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Perilous combination: Afghan, woman, journalist

On the day Osama bin Laden's minions rained death from the skies over the United States, along with claims of Islamic martyrdom, most Americans and other Westerners knew a lot less than they do today about Islam and Muslims.

The September 11, 2001 attacks immediately propelled a surge in reporting on religion, particularly Islam. Journalists took on the job of giving people a factual basis for sizing up the airliner hijackers: Were they zealots, brainwashed cultists or the tip of the iceberg? Did many Muslims think like that? What motivation could send those men on a suicide mission to take thousands of souls with them?

The Religion Newswriters Association, a niche group if ever there was one, suddenly found itself of far more general interest to journalists who had to explain basic Islamic tenets and religious splinter groups. Reporters began interviewing imams and scholars. To explain the political and terrorist group al-Qaida, writers needed to understand how it could claim to be righteous, and what other Muslims thought of that.

I thought of those days while watching devastation unfold on citizens in Afghanistan last week and in the bombings that killed American troops and Afghans outside the Kabul airport Thursday. The American military had arrived when the United States identified Afghanistan as harboring bin Laden and his radical followers. The Taliban rose to prominence in 1994 as another movement of Islamic fundamentalism. Last week a Taliban spokesman falsely claimed there is no proof that bin Laden masterminded the 9/11 attacks. The newer group evidently responsible for the bombing, Islamic State Khorasan, ISIS-K, is the sworn enemy of both the U.S. and the Taliban.

The past 20 years of progress is about to be swept away. Afghans had begun to experience a more diverse society. Women and girls made gains in education and having careers outside the home. Many in Afghanistan's cadre of journalists are women who were present at the creation of an independent press over the past decade. They have brought local and national print and online news to areas that had none of that before.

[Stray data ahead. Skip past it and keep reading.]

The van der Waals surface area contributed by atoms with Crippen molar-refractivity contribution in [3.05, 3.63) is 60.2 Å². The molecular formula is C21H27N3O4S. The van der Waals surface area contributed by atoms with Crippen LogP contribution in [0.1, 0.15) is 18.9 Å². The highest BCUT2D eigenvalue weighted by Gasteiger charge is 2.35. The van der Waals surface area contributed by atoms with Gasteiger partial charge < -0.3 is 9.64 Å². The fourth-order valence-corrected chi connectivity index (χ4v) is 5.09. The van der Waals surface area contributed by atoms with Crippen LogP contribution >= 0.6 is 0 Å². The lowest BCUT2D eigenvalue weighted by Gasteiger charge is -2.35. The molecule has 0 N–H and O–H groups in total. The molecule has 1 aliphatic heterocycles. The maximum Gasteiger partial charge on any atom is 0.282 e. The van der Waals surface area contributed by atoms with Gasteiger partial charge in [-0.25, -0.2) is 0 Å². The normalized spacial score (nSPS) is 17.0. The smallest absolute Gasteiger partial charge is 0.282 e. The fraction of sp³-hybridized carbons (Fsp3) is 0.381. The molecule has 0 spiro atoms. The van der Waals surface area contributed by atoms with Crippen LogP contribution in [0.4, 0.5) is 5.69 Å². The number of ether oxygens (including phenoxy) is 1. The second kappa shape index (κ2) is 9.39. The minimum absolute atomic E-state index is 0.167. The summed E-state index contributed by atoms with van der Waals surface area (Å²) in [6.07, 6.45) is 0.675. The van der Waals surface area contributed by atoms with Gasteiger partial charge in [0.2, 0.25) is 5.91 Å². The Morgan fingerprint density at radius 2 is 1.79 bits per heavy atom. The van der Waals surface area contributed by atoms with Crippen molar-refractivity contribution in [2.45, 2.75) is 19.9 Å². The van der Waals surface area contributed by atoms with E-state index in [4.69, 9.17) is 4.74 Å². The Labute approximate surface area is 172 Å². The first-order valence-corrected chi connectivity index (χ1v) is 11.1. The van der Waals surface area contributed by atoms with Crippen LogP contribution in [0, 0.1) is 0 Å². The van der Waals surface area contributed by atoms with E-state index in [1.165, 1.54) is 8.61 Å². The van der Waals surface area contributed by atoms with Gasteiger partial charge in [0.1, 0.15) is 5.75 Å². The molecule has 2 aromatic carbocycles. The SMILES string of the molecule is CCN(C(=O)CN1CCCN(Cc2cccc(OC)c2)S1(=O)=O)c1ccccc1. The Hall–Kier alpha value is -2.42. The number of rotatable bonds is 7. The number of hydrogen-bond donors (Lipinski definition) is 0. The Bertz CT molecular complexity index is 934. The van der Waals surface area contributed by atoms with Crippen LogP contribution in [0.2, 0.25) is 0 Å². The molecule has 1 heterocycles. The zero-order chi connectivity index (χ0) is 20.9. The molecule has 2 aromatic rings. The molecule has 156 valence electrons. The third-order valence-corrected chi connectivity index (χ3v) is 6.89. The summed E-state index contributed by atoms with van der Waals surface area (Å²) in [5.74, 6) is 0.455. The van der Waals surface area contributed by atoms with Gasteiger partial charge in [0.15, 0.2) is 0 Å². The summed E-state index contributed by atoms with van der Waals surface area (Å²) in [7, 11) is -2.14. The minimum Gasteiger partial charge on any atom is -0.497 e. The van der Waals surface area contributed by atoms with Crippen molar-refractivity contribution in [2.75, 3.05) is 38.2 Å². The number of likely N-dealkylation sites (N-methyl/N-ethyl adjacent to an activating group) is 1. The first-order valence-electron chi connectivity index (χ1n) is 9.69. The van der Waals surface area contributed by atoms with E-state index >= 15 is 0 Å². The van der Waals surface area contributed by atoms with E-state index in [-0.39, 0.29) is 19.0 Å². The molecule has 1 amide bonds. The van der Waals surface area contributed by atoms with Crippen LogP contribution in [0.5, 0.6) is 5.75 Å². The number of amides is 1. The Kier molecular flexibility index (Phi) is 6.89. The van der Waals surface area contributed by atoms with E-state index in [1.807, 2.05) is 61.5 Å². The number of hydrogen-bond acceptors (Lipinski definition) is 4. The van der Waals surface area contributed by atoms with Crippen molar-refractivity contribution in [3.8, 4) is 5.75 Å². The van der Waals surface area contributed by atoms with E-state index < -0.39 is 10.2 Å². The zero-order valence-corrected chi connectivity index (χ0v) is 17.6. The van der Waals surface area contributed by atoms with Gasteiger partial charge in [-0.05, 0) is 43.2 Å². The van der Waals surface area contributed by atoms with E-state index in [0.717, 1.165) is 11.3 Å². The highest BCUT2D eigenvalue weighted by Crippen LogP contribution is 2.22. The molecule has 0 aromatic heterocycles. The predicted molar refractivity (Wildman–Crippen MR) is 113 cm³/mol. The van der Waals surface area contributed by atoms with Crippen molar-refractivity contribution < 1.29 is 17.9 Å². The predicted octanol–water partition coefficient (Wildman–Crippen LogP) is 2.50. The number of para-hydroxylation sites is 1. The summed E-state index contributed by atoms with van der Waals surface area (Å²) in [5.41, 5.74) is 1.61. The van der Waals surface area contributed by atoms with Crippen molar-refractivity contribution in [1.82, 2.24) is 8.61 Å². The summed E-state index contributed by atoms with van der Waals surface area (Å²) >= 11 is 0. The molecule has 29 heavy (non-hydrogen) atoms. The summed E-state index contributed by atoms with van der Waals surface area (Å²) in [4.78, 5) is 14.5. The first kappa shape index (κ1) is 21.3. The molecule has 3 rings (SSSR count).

Women journalists are among the most endangered because they dared to report, photograph and write. Some have already been targeted and even killed in the run-up to the Taliban takeover. They did not necessarily report anti-Taliban news; they committed the sin of being educated, working women. There will be no jobs and no tolerance for them now. To survive they must leave, and other countries must offer them refuge.

Chris George, executive director of IRIS, a refugee resettlement agency based in New Haven, said his organization and others are seeking partners such as churches and civic groups to help find Afghan refugees jobs, housing, and schools and integrate them into local communities. It struck me when he said, in his plea for support Tuesday in Hartford, "There is no better way to understand what is going on in the world" than to make friends with people who have no choice but to make a new life — in your town.

Understanding is key. Journalists specialize in it. It is what the women and men journalists of Afghanistan did.

Their own stories will be the biggest ones they ever report.

Back in mid-September 2001 the RNA almost canceled its annual convention in Cambridge, Mass. The airports had closed on Sept. 11 and most people feared flying. I was scheduled to give a beginner's seminar on covering religion. When the airports reopened just in time, those novice reporters were the first people on the flights. They put aside their own fears to learn what they needed to know and help us all understand. It is what journalists do.

Lisa McGinley is a member of The Day Editorial Board.



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